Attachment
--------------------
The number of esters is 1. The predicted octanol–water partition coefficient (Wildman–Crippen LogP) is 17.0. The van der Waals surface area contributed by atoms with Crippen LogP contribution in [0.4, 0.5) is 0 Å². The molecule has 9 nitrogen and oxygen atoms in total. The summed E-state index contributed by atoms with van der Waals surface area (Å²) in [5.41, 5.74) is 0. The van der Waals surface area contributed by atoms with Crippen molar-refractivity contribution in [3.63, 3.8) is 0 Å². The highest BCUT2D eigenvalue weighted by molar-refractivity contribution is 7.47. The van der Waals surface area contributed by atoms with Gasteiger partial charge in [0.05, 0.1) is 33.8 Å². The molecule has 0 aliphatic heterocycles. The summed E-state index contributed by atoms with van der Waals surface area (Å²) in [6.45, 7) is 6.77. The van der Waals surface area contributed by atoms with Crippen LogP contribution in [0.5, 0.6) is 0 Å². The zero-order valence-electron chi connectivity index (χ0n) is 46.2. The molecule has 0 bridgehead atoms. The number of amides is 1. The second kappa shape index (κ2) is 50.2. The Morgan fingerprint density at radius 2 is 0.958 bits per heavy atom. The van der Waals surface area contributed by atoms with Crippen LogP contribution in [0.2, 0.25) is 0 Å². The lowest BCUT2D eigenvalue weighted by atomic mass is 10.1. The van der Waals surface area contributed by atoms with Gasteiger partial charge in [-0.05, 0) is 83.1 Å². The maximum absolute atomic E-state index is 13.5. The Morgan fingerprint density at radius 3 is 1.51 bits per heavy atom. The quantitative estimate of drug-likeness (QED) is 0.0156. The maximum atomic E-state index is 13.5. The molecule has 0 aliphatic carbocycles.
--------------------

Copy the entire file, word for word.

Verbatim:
The number of esters is 1. The predicted octanol–water partition coefficient (Wildman–Crippen LogP) is 17.0. The van der Waals surface area contributed by atoms with Crippen LogP contribution in [0.4, 0.5) is 0 Å². The molecule has 9 nitrogen and oxygen atoms in total. The summed E-state index contributed by atoms with van der Waals surface area (Å²) in [5.41, 5.74) is 0. The van der Waals surface area contributed by atoms with Crippen molar-refractivity contribution in [3.63, 3.8) is 0 Å². The highest BCUT2D eigenvalue weighted by molar-refractivity contribution is 7.47. The van der Waals surface area contributed by atoms with Gasteiger partial charge in [0.05, 0.1) is 33.8 Å². The molecule has 0 aliphatic heterocycles. The summed E-state index contributed by atoms with van der Waals surface area (Å²) in [6.45, 7) is 6.77. The van der Waals surface area contributed by atoms with Crippen LogP contribution in [0.5, 0.6) is 0 Å². The zero-order valence-electron chi connectivity index (χ0n) is 46.2. The molecule has 0 bridgehead atoms. The number of amides is 1. The second kappa shape index (κ2) is 50.2. The Morgan fingerprint density at radius 2 is 0.958 bits per heavy atom. The van der Waals surface area contributed by atoms with Crippen LogP contribution in [0.2, 0.25) is 0 Å². The lowest BCUT2D eigenvalue weighted by atomic mass is 10.1. The van der Waals surface area contributed by atoms with Gasteiger partial charge in [-0.05, 0) is 83.1 Å². The maximum absolute atomic E-state index is 13.5. The Morgan fingerprint density at radius 3 is 1.51 bits per heavy atom. The quantitative estimate of drug-likeness (QED) is 0.0156. The maximum atomic E-state index is 13.5. The molecule has 0 aliphatic carbocycles.